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  • Robert Weed

Before bankruptcy: beating a warrant in debt

Bill, not his real name, is filing bankruptcy with me in October.  (He needs a couple more months to finish everything to get his bankruptcy approved.)


Virginia Bankruptcy Lawyer Robert Weed

Virginia Bankruptcy Lawyer Robert Weed


In the meantime, he received a warrant in debt.  Midland Credit Management, a big debt buyer, was suing him on a old Chase card.  He didn’t want to get a judgment and a garnishment while we were waiting for the right time to file the bankruptcy.

Bill knew, from my warrant in debt website, that he had to go to court on his return date, and tell the judge he wanted a trial.  He had an easy basis for saying he wanted a trial.  “I never heard of Midland Credit Management.  I don’t know who they are or what this is about.”

He asked for a bill of particulars, and Midland’s lawyer asked for grounds of defense.

When Midland submitted their bill of particulars, they wrote they had bought the debt from Chase, and Bill owed Chase $4822.

For Bill’s grounds of defense, he wrote to the court and Midland’s lawyer that there were no documents showing that Midland really bought the debt from Chase; and that Midland had no evidence of how much he owed Chase–they would need a witness from Chase to prove that.

Bill was nervous on his warrant in debt trial date, but it was easy.  When they called his name, the lawyer for Midland said, “Your Honor, this is our first dismissal of the day.”  The Judge then turned to Bill and scolded him slightly to be financially responsible.  Then he  said, you won today,  you are free to go.

Bill handled this on his own, but I had given him some tips.  One thing I said, if this is still America, you’ll win.  Nice to know this still is America.

Under Virginia law, Midland would be able to bring the same warrant in debt a second time.  But they won’t be able to move fast enough to beat our October bankruptcy filing.  (And they probably couldn’t prove it then, either.)

When we get to October, his bankruptcy will go fine.

PS  Here’s an update on March 30, 2011.  The Attorney General of Minnesota announced he is going after Midland, and their parent company, Encore.  He says they used robo-signed affidavits to sue people on in Minnesota.  In other words, Midland claimed they reviewed their records and had proof so-and-so owed them money–but nobody actually looked to see whether they really had that proof.  This press release would be something to bring to the attention of the Judge, if you go to court and fight Midland on one of these.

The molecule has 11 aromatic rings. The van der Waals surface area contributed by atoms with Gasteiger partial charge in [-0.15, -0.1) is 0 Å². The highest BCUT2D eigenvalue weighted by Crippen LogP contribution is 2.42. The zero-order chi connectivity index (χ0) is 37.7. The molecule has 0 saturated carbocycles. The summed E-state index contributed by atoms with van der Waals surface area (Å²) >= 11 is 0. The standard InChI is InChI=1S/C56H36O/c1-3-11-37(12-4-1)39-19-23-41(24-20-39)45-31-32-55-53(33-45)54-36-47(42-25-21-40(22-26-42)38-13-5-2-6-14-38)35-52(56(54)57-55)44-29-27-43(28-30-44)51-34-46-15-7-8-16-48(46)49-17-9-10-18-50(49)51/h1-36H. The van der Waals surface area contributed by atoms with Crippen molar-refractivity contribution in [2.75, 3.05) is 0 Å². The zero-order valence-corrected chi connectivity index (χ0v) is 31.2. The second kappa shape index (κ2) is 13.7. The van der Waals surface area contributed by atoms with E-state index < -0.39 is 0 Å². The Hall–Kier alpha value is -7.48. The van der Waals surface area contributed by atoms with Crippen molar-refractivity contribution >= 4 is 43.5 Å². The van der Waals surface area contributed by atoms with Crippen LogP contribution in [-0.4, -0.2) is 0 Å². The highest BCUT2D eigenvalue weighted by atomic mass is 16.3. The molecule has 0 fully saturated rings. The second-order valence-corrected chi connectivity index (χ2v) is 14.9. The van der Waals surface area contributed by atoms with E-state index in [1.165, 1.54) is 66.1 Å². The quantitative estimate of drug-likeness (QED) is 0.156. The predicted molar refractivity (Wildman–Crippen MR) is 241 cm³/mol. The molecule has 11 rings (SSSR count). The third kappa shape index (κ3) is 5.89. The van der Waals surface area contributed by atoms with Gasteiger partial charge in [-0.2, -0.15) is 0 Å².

PPS.  Washington Post had a good article on beating Midland in May 2014.

In Northern Virginia, Encore’s Midland unit has filed 16,878 lawsuits from 2003 to March of this year in the district courts of five counties. The company won nearly two-thirds of those cases through judgments against consumers who either failed to appear in court or simply agreed to pay the amount.

Almost 20 percent of those people wound up having their wages garnished, according to a review conducted by The Washington Post. Debts range from as little as $53 to as much as $23,786.

The Post article includes a comment from a guy who calls himself “rogerramjetz.”  He says he used to work as a collection lawyer on exactly those cases.

A guy gets a credit card with an Account Agreement that charges him $137 to open the account the first time he uses the card, and the card has a $250 credit limit. He then buys a $35 iron and a $45 coat at Walmart with the card. He now owes $217 the next month, and when he doesn’t pay the bill, he accrues an interest charge of $5 at 29% interest. When he doesn’t pay the next month, the card accrues a late charge of $35, $5 in interest, and an overdraft fee of $35 a month, totaling $297. The following month, interest is $6, and the late fee is $35 and the overdraft fee is again $35. A year and a half after the initial $80 purchase, the account shows a $1600 balance to Providian Bank. Totally legal.

Providian then sells the debt to Midland for $0.17 on the dollar, or around $200, and gives the last statement the guy received for $1600 as evidence of the debt. Glasser & Glasser in Norfolk is promptly retained to sue the guy for $1600, with interest at 29%, and accrued interest since the default a year before totaling $500, while the Account Agreement is invoked for a “33.3% reasonable attorney’s fee, totaling $533” and court costs of $63.00. An affidavit from Midland and Providian is generated, and a sheriff delivers the Warrant in Debt to the guy.

Total sued for? $2,693, but we will gladly settle for a lump sum of eighty cents on the dollar, or $2,154. For an iron and a coat at Walmart. Or we will take a judgment and garnish 25% of your wages until paid, and in three years the balance will double again at 29% interest.

How do I know this? I worked for Glasser as local counsel.

“Roger’s” example may be extreme but it shows how small debts can lead to fairly big garnishments, with late fees, over limit fees, later over limit fees, legal fees and the rest are added in–the just 29% interest alone doing it’s magic.

What’s the lesson:  Many credit cards in bankruptcy have already been money makers for the credit card companies.   And if you are getting sued by people you never heard of, it’s time to talk to a lawyer.

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